USMNT continues emphasis on wing-focused attacks

USMNT continues emphasis on wing-focused attacks

CONCACAF

USMNT continues emphasis on wing-focused attacks

By

ORLANDO, Fla. — The U.S. Men’s National Team has scored 13 goals in the past two games and a pair of those tallies came from Jonathan Lewis on Sunday. Lewis’ performance was so good that head coach Gregg Berhalter approached the winger after the game to congratulate him.

Not for the goals, but for the repeated runs in behind the defense. Such is the importance Berhalter is putting on playing and threatening from out wide.

The USMNT won a second straight friendly in as many months in lopsided fashion using mostly MLS-based players, and one of the similarities between Sunday’s 7-0 win vs. Trinidad & Tobago and last month’s 6-0 triumph over El Salvador was how much the Americans emphasized width.

Be it through combinations down the flank, cross-field switches, overlapping runs or numerical overloads, the USMNT constantly attacked from outside in. The strategy in the 4-3-3 formation that was deployed worked wonders vs. an overmatched Trinidad & Tobago defense, which — similarly to that of El Salvador — got stretched early and often at Exploria Stadium.

“I think it is important in many ways,” said Berhalter of the tactic. “We want to use wide areas to start creating overloads, open up the defense, attract the opponent. There are a lot of reasons why we want to get the ball wide. We know that sometimes it is difficult if that is where the opponent can get numbers to and that is where we have to be start and move the ball out of those areas, but our wide players have been extremely important to us.

“When you look at wingers, they did a great job tonight, our fullbacks did a great job tonight. I think in these last games that is what we have seen from the group. They are really excelling in wide areas.”

The opposition in the last two friendlies left plenty to be desired, but the manner in which the USMNT played may have provided further evidence for how it plans to play later this year when all players are available for selection. Concacaf Nations League and World Cup Qualifiers are on the docket, and it seems likely that Berhalter will more often than not emphasize playing wide given the personnel available in the entire player pool.

With the likes of Christian Pulisic, Giovanni Reyna, Paul Arriola and Jordan Morris, the Americans’ attacking strength lies in wide spots. What’s more — in what is a microcosm of the modern game — there is no real pure No. 10 right now. Throw in the striker position being a bit of a mystery, and you might see why Berhalter has designed a game plan around athletic wingers that can provide much of the team’s verticality with repeated penetrating or diagonal runs while a false 9 takes up more withdrawn areas to free up space.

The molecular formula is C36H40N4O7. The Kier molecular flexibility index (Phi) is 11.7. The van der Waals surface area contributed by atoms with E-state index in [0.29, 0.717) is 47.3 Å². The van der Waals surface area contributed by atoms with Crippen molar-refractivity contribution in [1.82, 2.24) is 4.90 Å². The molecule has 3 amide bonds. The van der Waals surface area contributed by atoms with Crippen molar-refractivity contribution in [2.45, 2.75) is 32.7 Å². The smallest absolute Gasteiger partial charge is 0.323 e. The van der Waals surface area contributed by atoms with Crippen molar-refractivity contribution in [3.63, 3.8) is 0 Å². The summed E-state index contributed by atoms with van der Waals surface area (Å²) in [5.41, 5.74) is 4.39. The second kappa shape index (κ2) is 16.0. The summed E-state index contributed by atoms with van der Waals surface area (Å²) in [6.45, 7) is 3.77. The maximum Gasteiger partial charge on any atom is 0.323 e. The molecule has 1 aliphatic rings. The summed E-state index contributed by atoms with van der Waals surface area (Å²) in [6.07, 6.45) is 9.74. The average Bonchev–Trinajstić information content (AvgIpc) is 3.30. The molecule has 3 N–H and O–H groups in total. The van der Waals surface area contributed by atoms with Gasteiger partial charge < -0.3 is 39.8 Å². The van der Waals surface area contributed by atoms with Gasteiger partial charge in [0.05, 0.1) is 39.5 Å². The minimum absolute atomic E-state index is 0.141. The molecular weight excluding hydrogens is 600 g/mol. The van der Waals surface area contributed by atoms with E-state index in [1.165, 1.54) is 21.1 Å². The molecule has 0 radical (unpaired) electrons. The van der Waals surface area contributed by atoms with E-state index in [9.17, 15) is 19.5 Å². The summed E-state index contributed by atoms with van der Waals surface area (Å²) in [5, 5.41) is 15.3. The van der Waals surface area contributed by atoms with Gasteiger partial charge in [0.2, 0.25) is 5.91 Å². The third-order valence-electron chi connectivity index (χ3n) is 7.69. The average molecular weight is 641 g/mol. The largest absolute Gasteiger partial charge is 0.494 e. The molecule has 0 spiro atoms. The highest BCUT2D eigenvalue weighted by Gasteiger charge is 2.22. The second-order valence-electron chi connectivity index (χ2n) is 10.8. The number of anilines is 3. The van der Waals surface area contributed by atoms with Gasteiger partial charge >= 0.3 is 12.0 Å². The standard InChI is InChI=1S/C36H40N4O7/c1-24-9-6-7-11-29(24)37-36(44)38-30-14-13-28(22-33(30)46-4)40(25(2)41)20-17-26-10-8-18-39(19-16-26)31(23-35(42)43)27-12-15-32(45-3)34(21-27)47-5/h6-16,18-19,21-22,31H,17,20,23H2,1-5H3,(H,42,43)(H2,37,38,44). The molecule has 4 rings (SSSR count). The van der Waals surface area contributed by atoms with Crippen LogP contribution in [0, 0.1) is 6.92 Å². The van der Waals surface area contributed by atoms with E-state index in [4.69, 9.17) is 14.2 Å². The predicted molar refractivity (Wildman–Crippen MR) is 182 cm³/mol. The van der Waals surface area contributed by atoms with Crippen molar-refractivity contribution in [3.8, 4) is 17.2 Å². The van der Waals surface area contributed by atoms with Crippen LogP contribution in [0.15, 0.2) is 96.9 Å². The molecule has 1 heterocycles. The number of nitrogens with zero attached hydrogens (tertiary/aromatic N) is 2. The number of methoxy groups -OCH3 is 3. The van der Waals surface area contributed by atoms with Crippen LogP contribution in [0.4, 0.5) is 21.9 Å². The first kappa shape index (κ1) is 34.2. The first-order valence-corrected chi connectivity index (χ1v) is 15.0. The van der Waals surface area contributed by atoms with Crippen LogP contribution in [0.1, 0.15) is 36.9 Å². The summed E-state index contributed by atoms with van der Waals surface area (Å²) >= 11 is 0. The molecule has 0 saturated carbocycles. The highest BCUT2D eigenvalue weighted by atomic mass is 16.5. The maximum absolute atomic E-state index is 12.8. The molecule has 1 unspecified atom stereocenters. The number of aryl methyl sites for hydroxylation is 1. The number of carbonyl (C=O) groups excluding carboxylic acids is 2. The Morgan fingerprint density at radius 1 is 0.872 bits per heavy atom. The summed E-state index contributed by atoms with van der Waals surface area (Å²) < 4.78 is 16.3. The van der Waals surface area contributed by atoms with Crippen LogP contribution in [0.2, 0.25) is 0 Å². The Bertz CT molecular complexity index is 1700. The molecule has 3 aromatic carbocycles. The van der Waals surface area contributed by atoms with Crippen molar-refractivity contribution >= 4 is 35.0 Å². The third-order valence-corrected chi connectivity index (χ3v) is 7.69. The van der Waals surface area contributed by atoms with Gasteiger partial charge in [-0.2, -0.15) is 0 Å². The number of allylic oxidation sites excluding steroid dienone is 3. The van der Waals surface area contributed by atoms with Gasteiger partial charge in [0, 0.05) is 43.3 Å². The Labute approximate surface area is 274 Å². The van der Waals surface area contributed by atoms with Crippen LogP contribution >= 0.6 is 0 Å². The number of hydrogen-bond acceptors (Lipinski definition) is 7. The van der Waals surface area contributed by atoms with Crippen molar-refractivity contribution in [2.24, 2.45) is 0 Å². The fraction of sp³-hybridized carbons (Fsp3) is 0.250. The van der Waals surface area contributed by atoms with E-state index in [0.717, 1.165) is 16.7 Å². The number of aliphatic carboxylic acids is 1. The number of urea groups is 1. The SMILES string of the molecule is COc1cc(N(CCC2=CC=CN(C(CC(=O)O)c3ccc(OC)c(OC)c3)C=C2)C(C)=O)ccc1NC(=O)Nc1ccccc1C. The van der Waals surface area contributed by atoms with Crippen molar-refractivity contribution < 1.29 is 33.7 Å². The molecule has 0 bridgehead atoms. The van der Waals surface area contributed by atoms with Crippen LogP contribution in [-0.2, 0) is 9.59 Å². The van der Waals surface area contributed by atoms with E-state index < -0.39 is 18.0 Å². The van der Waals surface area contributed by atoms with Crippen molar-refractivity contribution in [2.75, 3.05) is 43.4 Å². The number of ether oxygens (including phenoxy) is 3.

Disorganizing defenses and preventing them from staying tight and compact seems to be the idea.

“Since I have honestly been in the national team from 2019, the wingers’ jobs are not necessarily — we can get on the ball and do stuff — but our job is to get in behind the back line. That is the No. 1 thing,” said Lewis. “(Berhalter) counts not how many 1-v-1s, how many shots, how many goals, how many assists. It is how many times we run in behind the line, whether it is a wing progression or whether it is to run through the middle when the striker drops.

“That is just the No. 1 thing we have to get in our mind: runs in behind, runs in the box, runs in behind, runs in the box. That is how our game is assessed. After the game, he did not say to me, ‘Congrats, you scored two goals.’ He said, ‘Congrats, you were running in behind.'”

Going back to the USMNT’s last two wins, a lot of the goals scored involved effective wing play. Some finishes came from the middle, of course, but a lot were born via or included good work from the wingers and fullbacks out on the flanks. Just look at the first, second, or third goals vs. Trinidad & Tobago. Or the fourth. Or the sixth. Or the seventh.

Or the first or second vs. El Salvador. Or the fourth, fifth, and sixth.

“Obviously we have to take advantage of our wingers that have space and get in behind and love to get in behind,” said striker Jesus Ferreira, who bagged a brace on Sunday. “For me, it helps my game to be much easier when I have to drop and the centerbacks do not come with me because our wingers are making runs in behind and they are dangerous.

“That is a main key for the style that we want to play.”

“Running in behind is what is going to lead to getting goals, so that is mainly for us as wingers our main focus,” said Lewis. “When the striker drops in or when the ball is on the other side, getting in the box and making those runs in behind to create space for others.”

Tougher opponents await and so will different types of games, but the USMNT’s emphasis on attacking via the wings is likely to remain a major component of the team’s style.

More from

More U.S. Men's National Team